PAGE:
Punitive damages are awarded to injured parties in dog bite cases where an at-fault party behaved with willful malice or reckless indifference to the rights and safety of others. It’s a severe accusation to levy against a defendant. In general, this can leave them liable to criminal charges as well. In civil law, this is called gross negligence or willful misconduct.
In order to prove gross negligence or willful misconduct, the plaintiff must show that:
● The owner knew that the dog had a history of biting or attacking people and did not take reasonable steps to secure the dog.
● The owner instructed the dog to attack the plaintiff.
Dog Bite Litigation in California
Typically, a dog bite case is litigated under Section 3342 of the California Civil Code. Dog owners are strictly liable under this statute. That means that the injured party does not need to prove negligence. The owner is liable regardless of whether or not he knew the dog was dangerous, had bitten anyone before, or believed Fido to be a perfect angel.
The injured party only has to show that the dog caused their injuries and they were legally allowed to be in the place where the dog bite happened.
Compensatory damages are awarded in the form of both economic and non-economic damages.
Economic damages include:
● Medical expenses
● Lost wages
● Lost earning capacity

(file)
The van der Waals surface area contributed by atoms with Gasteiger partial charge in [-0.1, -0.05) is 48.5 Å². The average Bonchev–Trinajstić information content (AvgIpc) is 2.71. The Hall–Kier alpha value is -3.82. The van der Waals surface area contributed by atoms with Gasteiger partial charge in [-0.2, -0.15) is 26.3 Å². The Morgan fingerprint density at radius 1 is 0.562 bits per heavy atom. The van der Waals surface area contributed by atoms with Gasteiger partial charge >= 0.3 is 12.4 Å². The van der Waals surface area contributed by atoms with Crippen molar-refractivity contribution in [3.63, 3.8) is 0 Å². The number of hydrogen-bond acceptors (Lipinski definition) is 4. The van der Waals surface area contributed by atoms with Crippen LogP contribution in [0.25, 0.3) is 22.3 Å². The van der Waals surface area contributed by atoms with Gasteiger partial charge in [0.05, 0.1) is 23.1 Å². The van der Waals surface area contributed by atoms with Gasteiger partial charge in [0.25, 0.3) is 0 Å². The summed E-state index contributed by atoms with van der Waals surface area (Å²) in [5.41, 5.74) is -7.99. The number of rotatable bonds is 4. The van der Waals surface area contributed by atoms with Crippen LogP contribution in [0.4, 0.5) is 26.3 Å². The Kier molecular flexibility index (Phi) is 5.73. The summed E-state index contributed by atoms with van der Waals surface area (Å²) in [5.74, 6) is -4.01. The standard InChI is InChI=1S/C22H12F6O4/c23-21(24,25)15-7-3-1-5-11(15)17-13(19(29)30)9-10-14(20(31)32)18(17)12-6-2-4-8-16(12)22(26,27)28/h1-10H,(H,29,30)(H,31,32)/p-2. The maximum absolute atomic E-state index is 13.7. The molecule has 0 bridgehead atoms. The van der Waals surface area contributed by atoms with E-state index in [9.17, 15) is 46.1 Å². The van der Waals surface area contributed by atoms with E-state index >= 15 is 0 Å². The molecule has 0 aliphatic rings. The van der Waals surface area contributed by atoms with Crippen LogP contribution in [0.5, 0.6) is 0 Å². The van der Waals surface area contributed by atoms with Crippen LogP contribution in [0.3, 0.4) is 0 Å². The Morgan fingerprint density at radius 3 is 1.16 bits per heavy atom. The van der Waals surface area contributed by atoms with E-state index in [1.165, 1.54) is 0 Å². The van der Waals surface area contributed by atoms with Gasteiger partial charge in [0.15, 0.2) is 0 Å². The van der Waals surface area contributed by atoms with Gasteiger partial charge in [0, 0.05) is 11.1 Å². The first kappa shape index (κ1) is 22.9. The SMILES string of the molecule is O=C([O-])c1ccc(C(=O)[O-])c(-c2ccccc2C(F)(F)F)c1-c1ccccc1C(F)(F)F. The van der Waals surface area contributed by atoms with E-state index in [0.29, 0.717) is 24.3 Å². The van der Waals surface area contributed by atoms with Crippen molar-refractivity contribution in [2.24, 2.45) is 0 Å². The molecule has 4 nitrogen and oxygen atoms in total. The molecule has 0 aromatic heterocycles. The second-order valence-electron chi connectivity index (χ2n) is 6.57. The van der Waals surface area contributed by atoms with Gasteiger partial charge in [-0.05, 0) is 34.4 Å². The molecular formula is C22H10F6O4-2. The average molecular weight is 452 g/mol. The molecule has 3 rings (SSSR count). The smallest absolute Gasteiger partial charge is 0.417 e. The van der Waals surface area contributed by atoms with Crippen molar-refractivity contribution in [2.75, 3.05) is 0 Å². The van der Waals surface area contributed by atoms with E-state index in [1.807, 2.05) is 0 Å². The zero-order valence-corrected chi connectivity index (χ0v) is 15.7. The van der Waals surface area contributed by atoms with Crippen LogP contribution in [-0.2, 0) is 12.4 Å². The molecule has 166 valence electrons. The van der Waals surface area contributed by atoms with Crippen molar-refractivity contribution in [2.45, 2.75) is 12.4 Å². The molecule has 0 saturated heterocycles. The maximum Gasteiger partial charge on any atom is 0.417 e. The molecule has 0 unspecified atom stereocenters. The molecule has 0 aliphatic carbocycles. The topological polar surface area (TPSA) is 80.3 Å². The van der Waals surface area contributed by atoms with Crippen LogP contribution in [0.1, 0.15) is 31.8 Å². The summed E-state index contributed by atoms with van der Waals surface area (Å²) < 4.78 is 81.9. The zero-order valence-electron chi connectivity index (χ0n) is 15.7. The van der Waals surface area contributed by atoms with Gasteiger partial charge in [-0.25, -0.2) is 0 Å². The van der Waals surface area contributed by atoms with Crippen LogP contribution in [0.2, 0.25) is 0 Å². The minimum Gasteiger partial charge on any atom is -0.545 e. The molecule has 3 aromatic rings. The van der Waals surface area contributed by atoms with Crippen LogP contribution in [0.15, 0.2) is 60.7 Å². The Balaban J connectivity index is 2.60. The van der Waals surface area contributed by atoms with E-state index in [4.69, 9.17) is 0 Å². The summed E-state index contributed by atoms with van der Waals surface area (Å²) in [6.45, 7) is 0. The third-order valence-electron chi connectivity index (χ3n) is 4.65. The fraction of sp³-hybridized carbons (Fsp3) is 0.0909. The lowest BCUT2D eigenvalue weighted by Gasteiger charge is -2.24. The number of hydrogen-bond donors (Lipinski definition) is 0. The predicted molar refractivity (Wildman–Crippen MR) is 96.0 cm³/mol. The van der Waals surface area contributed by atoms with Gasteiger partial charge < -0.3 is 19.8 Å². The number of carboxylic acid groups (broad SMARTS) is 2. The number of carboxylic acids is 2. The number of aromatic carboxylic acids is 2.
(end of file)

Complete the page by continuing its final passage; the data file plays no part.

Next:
Non-economic damages include:
● Pain and suffering
● Emotional or psychological distress
● Inability to enjoy activities you used to enjoy
● Inability to do household chores
● Loss of consortium
● Physical impairment
Punitive damages are not compensatory in nature. They are designed to punish the dog’s owner for behaving in a malicious or reckless way.
Proving Malicious Intent or Willful Misconduct
The plaintiff must be able to show “clear and convincing evidence” that owner of the dog either instructed the dog to attack or knew that the dog was aggressive or dangerous and did not take reasonable measures to ensure the dog did not harm others. The standard is much higher than a simple dog bite case. A plaintiff must be able to show “clear
Awarding Punitive Damages in Dog Bite Lawsuits
Typically, homeowners insurance will cover (with some restrictions) dog bites. Punitive damages, however, are not covered by homeowners insurance. In other words, if a plaintiff wins a lawsuit against a malicious owner, they will be going directly after the owner’s assets. The owner’s insurance company may also claim that they are not liable because the owner’s policy does not insure them against intentional acts of misconduct.
Punitive damages are generally calculated using a multiplier of actual damages. This multiplier will not exceed a 10:1 ratio. In other words, you can recover no more than ten times your actual damages. Typically, depending on how egregious the defendant’s misconduct was, the multiplier will fall in the range of 3:1.
Lastly, the financial security and means of the dog owner are considered in awarding punitive damages. Regardless of how awful their conduct was, the amount of punitive damages must be commensurate with their capacity to pay them off.
There are instances where going after punitive damages in a dog bite lawsuit is wise. Other times it may not be. A skilled personal injury attorney can help you make that decision. RMD Law of Orange County has handled several dog bite cases before. We have secured excellent settlements for our clients. Give us a call at (949) 326-5000 or contact us online and we can begin preparing your case immediately.
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